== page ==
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Blogging for Business

By Christian Caswell and Paul Cardis

The Internet has made it possible for anyone and everyone to publish information quickly and cheaply, and one of the fastest growing areas of on-line publishing is blogs. If you regularly use the Internet to get information, chances are you have already bookmarked or subscribed to a few of your favourite blogs.
Increasingly, businesses have been blogging as a way to stay connected with both existing and prospective customers, so it's no surprise that some home builders have embraced blogging as a way to bolster their relationships with home buyers.
Monte Hewett Homes in Atlanta, Georgia, uses its blog (blogs.montehewetthomes.com) to highlight company news, showcase the builder's expertise, offer homeowner tips, and draw prospective home buyers to the main Web site. The blog became so popular that, in July, the builder had to move it to a server that could better handle the increased traffic.
Short for "Web log", a blog typically consists of journal entries in reverse chronological order, with many entries containing links to other Web sites. Most blogs allow readers to post comments, making them a great way to "dialogue" with readers. Blog services (such as TypePad.com, Blogger.com and WordPress.com) are available for free or little money, making it possible to launch a blog with no Web programming skills.
Blogging not only makes it easy to show home buyers the personal side of your corporate culture, but it is also a useful way to:
•     Create a sense of community. For example, Schiavi Home Builders in Oxford, Maine, has a blog that covers a variety of topics of interest to homeowners. Recent posts address how to build a bat house, green building, and creative ways to incorporate an office into your home. Without being overly promotional, the blog offers helpful tips and engaging content that generate a real community vibe.
•    Find potential employees and business partners. If you're looking to attract some great talent, a blog extends your reach beyond your local region.
•     Develop your value proposition. Let's say you have a passion for green building, which is the unique value you offer home buyers. A blog is an ideal way to communicate your building philosophy and to attract home buyers with similar interests. Plus, bloggers often link to each other, making it a great form of viral marketing.
•    Keep customers informed. A blog is an easy and efficient way to keep home buyers abreast of seasonal maintenance needs, building schedules, social functions and community events, says Carol Flammer, who manages TopBuilderBlogs.com, a blog designed to help builders develop blogs.
•     Strengthen your brand. By using a blog, you can optimize search engine results, thereby driving more traffic to your site. There is potential to develop stronger relationships and brand loyalty with your customers as they interact with your organization. Plus, bloggers often link to each other, making it a great form of viral marketing.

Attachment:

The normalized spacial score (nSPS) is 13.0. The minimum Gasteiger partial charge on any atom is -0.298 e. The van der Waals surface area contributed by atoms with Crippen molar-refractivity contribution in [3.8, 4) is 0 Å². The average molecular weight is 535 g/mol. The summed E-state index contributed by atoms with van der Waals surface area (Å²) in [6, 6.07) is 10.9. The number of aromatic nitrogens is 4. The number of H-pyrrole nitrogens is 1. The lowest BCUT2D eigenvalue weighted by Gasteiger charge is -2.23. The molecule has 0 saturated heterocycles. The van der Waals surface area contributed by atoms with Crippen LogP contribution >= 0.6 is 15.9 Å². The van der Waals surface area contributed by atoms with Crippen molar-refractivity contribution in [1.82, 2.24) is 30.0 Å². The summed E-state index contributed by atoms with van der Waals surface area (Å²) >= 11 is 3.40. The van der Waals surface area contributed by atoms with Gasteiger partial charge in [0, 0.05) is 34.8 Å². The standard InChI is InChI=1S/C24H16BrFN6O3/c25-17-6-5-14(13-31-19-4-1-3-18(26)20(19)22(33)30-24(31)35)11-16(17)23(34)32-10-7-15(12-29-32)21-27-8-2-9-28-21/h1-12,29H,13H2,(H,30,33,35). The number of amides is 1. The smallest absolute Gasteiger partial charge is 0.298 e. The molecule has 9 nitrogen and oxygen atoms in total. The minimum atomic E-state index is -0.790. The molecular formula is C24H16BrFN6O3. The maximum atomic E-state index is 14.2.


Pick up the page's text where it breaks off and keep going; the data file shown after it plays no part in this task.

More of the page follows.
•     Increase referral business. How many families moved out of their region to a new province this past year? Many of them may not have been fortunate enough to have friends or family members in the area to make home builder recommendations. In those situations, a blog that includes testimonials and home buyer experiences can be an invaluable source of information for new home buyers. Along those lines, imagine the impact of creating a site that appeals to a specific culture. According to Citizenship and Immigration Canada, 236,758  permanent residents came to Canada in 2007. Because immigration continues to be a main driver of Canada's population growth, home builders need to appeal to an increasing number of cultures and ethnic groups. Blogging offers a relatively simple and personal way to reach a diverse population.
Although there are many benefits to using a blog, it can also cause some unexpected problems if it's not administered properly.  If the blog is not set up and monitored correctly, an unhappy customer can share his or her dissatisfaction and, in minutes, influence potential buyers on a national level. That's why Flammers recommends that builders use an Internet marketing company to build their blog and make sure it is properly optimized. "The sites should be moderated to ensure that posts adhere to the builder's brand and that harmful comments and spam are flagged and not posted," she says.
Though blogs are easy to start, they can be difficult to maintain if you don't have the writing skills and time to keep them updated regularly. Indeed, poor writing and an outdated blog are more likely to harm your brand than help it. But if you can master the relatively new art of blogging, you could enjoy greater brand awareness, customer delight, home buyer loyalty, and referrals.


Paul Cardis is Founder/CEO and Christian Caswell is General Manager of Canadian Operations for AVID Ratings, a leading provider of customer delight research for the North American homebuilding industry.

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